9 September is National Fitness Day. If I were to write a novel about my relationship with fitness, I would have a character that skipped happily through cornfields; another full of disdain and dismissive haughtiness; a character riddled with guilt who showered themselves in 'shoulds' and a protagonist who went on a journey, learnt a lot and ended the story, leaving the reader with a feeling of hope.
I had one of those much eulogised pre-1990's childhoods, talked about as eyes mist, in which the summers were hot, the winters were cold and we played out all day long. In my teens I liked running, swimming, I learnt to ride a horse and play badminton. In my early twenties I still ran and I danced. Danced like an on fire demon, to a standard that saw me being offered a paid dancing job. I didn't take it, but many years later, still dine out on the compliment.
As my twenties progressed I went in phases. Phases are what I associate with children flitting from the violin to football, gymnastic to choir but that was me, dipping in and out of expensive gyms that I rarely attended and the odd game of badminton with my friend Jess, that were usually followed by a big bowl of chilli and a few beers back at hers.
Then I had children, two in fairly quick succession and I was too busy, too tired and just too unfit to get fit. In waltzed the 'shoulds' and the guilt, but a glass of wine and a lump of cheese did wonders to assuage it and so I parked it and started getting in the car to go short distances because I didn't have the time to walk and bought clothes in shops that seemed less austere, more devil may care, in their size labelling.
My Dad ran marathons throughout my childhood. Seeing him finish the Berlin marathon was spine-tingling. I'd watched my Mum play squash; my aunt played County hockey; my grandparents and great aunt and uncle all danced. I didn't lack inspiration, just motivation.
Then a few years ago I moved to South Wales. The children were in nursery and school, my family and close friends were four hours plus away in such far flung places as Nottingham, Cambridge and Brighton and I had never felt so alone. With hours on my hands and no one to spend them with, I searched for an activity where being alone wouldn't garner pity or confusion and in my grumpy, sulky state, I joined a gym.
I didn't have a clue what I was doing. Gyms in the past had been about sitting in a sauna before pruning and realising I could lie in a hot bath at home to the same effect and save myself oodles of cash. The weights area appeared very intimidating and there seemed to be ripped blokes clanging dumbbells and standing in groups watching each other like big cats stalking prey, checking for weakness, ready to pounce or at least take the proverbial.
So I walked. I set the treadmill away and I walked uphill for hours every week. I got faster and raised the incline but still I walked. Then one Friday night, I was literally the last woman walking, being Friday night most folk were out, but as previously stated, at the time, I had few options in that area. The manager of the gym offered to show me the TRX. This contraption lurked at the far end of the room and looked as though it had its origins in torture devices I had seen at the Tower of London. But shown it, tangled in it and use it I did. I had weights explained to me, kettle bells and medicine balls and within weeks, I stepped on that treadmill and I ran. I ran and I sweated and I huffed and I puffed but I didn't stop. I kept on running. I swung my kettle bell and balanced on a medicine ball and held the plank for a minute or more and I fell in love with it. All of it.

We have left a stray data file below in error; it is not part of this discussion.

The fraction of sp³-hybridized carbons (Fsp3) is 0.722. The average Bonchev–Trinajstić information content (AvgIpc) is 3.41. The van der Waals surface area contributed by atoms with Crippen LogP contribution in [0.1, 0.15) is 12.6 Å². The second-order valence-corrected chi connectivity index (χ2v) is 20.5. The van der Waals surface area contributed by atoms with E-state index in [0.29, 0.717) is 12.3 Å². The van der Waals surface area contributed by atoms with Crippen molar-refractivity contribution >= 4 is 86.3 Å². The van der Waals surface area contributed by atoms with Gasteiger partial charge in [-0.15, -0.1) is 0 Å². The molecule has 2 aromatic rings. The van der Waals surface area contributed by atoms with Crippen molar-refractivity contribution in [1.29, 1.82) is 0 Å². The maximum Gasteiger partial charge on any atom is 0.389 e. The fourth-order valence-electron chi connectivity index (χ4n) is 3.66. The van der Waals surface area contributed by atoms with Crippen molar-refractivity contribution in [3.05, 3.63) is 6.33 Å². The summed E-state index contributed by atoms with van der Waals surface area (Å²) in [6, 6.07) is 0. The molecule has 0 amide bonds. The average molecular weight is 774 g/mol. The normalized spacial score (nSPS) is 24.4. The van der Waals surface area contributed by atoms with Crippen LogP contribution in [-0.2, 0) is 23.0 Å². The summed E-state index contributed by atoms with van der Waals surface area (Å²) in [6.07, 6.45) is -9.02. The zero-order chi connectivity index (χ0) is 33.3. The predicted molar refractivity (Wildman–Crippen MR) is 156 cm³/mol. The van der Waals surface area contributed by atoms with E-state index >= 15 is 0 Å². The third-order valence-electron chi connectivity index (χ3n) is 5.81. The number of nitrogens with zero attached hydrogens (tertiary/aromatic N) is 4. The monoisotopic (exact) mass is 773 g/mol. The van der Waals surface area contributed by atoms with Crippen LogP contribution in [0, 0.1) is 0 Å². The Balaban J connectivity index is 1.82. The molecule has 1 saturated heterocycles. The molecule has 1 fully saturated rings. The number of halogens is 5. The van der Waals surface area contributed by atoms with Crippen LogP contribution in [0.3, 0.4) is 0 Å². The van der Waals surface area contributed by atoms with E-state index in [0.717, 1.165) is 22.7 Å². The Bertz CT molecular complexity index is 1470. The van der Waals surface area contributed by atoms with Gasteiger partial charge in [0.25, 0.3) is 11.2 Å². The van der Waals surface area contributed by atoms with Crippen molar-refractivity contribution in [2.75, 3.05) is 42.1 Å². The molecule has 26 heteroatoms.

There is an element of vanity to all this. I like it that my winter coat is a size ten from Topshop and rightly or wrongly, undeniably shopping for clothes is easier when you're smaller. But this is a minor consideration when I think about my children. It is they who have sustained my motivation. At a time when there are alarming rises in obesity and Type 2 Diabetes it terrifies me that either I won't be around to see my children grow or worse still that inactivity and poor health will limit their lives.
I look at my children now and am so pleased and proud that they are both incredibly active. They run, they skateboard, ride their bikes, play football and swim. I want them to see that for both adults and children, being active has many positive effects on mental and physical well-being and that it can be part of their life, always.
I am the last person to preach or to judge. I am approaching forty and have wobbly bits and still eat cheese, crisps, mashed potato, crispy crackling and chicken skin and I drink wine. I am not a taut, toned gym-bunny. But I also know that consuming all of these goodies and sitting on my backside will very likely limit the life I live, not just the length of it. So I move it, off the settee and down to the skate park with my children, all over the Brecon Beacons on walks and at the gym.
The motivation I needed was a determination to do what I could to keep my own children motivated to be fit and active and healthy and to keep myself in that way, to hopefully be there for as many of their milestones, achievements and adventures that spread ahead of them. There are so many unknowns and a brain-jangling array of variables that can happen to us, if you really sit and ponder. But I'm trying to control what I can, to live the life that I want, for myself and above all, my children.